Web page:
AFP | Amir Havasi: Conservatives took a lead Saturday as the first results of Iran’s parliamentary election came in, boosted by a predicted low turnout following the disqualification of nearly half the candidates.
Friday’s election followed months of steeply escalating tensions between Iran and its decades-old arch foe the United States.
Voters had been widely expected to shun the polls, disillusioned by unfulfilled promises and struggling to cope in a country whose economy has buckled under harsh US sanctions.
About half of the 16,000-odd candidates were barred. Among them were many reformists and moderates—including dozens of sitting lawmakers.
By midday Saturday, votes had been counted in 71 constituencies out of 208, according to National Elections Committee figures reported by semi-official news agency ISNA.
Tehran is the biggest catch in the election with 30 seats.
The conservative and ultra-conservative alliance appeared to have a comfortable edge in the capital in preliminary results, the committee’s spokesman Esmail Mousavi said.
Most votes went to the first three names on the alliance’s list, he said.
Leading the race was Mohammad Bagher Ghalibaf, a three-time presidential candidate, former police chief and member of the Revolutionary Guards who was Tehran mayor from 2005 to 2017.
Reformists and moderates hardly figured in the 37 other names of “leading Tehran candidates”, Mousavi said.
Final results for both the capital and other provinces would be announced by early Sunday at the latest, he added.
If the conservatives’ resurgence is confirmed, it will mean President Hassan Rouhani’s slender majority of reformists and moderates elected with fanfare four years ago is nearly purged.
“A lot of people voted in the previous parliamentary election, but the enthusiasm faded away every day after that,” Ali, a Tehran taxi driver, told AFP.
“And now there’s nothing to be hopeful about to go and vote,” added the 53-year-old, who abstained.
With official figures still coming in, news outlets close to conservatives and ultra-conservatives have predicted a landslide win for their candidates across Iran.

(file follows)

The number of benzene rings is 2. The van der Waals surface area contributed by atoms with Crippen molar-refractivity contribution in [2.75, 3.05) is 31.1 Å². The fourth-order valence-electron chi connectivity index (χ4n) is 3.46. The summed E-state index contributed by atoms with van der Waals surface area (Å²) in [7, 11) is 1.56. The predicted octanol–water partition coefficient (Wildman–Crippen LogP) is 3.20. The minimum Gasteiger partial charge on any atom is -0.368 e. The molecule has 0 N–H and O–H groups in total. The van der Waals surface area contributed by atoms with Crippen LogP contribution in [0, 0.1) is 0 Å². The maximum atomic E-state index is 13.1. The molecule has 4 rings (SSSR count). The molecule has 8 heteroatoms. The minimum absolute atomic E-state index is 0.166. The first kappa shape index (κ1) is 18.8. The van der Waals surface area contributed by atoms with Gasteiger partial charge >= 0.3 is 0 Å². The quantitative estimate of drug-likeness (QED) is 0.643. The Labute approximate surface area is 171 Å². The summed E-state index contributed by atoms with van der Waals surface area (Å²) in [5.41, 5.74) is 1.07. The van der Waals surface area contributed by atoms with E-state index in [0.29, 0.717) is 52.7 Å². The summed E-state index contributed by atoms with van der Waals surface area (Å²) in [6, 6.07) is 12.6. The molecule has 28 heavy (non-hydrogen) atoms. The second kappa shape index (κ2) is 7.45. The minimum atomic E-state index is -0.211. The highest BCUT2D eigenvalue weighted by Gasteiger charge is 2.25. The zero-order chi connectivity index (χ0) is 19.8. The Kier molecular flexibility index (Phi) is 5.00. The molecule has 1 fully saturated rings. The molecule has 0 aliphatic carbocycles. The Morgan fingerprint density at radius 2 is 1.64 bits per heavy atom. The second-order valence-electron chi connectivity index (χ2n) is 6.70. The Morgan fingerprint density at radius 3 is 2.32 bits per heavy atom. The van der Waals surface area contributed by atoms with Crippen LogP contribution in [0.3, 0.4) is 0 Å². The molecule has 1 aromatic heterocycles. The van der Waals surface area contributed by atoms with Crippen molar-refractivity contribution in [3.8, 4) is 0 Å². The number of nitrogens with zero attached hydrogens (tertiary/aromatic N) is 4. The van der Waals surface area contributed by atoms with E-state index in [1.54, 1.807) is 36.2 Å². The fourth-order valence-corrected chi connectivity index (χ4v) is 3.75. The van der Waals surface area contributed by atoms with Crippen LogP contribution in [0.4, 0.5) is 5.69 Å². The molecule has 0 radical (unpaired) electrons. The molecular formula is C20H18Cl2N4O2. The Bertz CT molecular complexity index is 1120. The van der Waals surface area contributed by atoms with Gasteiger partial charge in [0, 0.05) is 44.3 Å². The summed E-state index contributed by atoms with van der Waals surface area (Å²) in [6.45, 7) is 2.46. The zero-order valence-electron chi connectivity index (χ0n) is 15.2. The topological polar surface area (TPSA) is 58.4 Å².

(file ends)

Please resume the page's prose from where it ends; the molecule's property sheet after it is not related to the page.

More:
An unofficial tally published by Fars news agency said 183 of parliament’s 290 seats had already been decided, with conservative candidates winning 135.
Reformists were a distant second at 20, it said, adding independents had won 28 seats.
The state television website said most of the 56 winners announced on Saturday were fresh faces and only 10 were former members of parliament.
Fars tweeted that turnout in Tehran was 1.9 million out of more than nine million eligible voters.
Many in the capital seem to have sat out the election, including Arghavan Aram, who manages an NGO for transsexuals.
“An election with only one faction is not an election, it’s a selection,” she said.
Political figures across the spectrum discussed the cause of what may be a historically low turnout, even though final figures have yet to be released.
“Such a turnout is natural in an election where progressive reformists couldn’t present candidates due to unprecedented disqualifications,” Emad Bahavar, a reformist activist, tweeted.
Abdollah Ganji, editor-in-chief of ultra-conservative Javan daily, asked his Twitter followers about the low turnout, and those who responded said economic problems were the main cause.
Tweeting his congratulations to conservatives, prominent right-wing figure Ezzatollah Zarghami said it would be “very important” to get to the root cause of the low turnout.
The 11th parliamentary election since the 1979 Islamic Revolution comes after a surge in tensions between Tehran and Washington, and Iran’s accidental downing of a Ukrainian airliner that sparked anti-government protests.
Turnout was estimated at around 40 percent nationwide and 30 percent in Tehran at the scheduled close of polls on Friday, according to Fars.
But authorities extended polling for another six hours to allow as many people as possible to vote.
Fars said the official turnout figure would be released on Saturday, while official results are not expected to be announced until Sunday.
Schools were closed in dozens of urban centres on Saturday while the count went ahead.
Iran fell into a deep recession after US President Donald Trump reimposed sanctions following Washington’s unilateral withdrawal from a landmark nuclear deal in 2018.